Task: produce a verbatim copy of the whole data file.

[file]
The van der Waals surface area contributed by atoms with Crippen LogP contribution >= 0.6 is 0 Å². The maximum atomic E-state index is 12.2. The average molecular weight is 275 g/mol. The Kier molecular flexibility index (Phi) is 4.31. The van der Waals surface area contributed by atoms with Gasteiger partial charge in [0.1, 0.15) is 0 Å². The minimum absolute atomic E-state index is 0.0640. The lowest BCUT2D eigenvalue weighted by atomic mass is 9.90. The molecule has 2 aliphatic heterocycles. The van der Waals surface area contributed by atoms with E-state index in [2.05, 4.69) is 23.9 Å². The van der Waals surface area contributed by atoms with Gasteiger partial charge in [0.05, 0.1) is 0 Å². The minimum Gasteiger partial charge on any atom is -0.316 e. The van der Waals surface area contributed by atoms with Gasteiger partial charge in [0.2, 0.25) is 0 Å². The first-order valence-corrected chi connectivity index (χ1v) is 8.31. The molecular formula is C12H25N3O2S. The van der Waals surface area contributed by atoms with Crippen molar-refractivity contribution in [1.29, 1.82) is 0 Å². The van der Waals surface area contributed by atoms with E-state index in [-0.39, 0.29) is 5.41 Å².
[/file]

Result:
The van der Waals surface area contributed by atoms with Crippen LogP contribution >= 0.6 is 0 Å². The maximum atomic E-state index is 12.2. The average molecular weight is 275 g/mol. The Kier molecular flexibility index (Phi) is 4.31. The van der Waals surface area contributed by atoms with Gasteiger partial charge in [0.1, 0.15) is 0 Å². The minimum absolute atomic E-state index is 0.0640. The lowest BCUT2D eigenvalue weighted by atomic mass is 9.90. The molecule has 2 aliphatic heterocycles. The van der Waals surface area contributed by atoms with E-state index in [2.05, 4.69) is 23.9 Å². The van der Waals surface area contributed by atoms with Gasteiger partial charge in [0.05, 0.1) is 0 Å². The minimum Gasteiger partial charge on any atom is -0.316 e. The van der Waals surface area contributed by atoms with Gasteiger partial charge in [0.2, 0.25) is 0 Å². The first-order valence-corrected chi connectivity index (χ1v) is 8.31. The molecular formula is C12H25N3O2S. The van der Waals surface area contributed by atoms with Crippen molar-refractivity contribution in [1.29, 1.82) is 0 Å². The van der Waals surface area contributed by atoms with E-state index in [-0.39, 0.29) is 5.41 Å².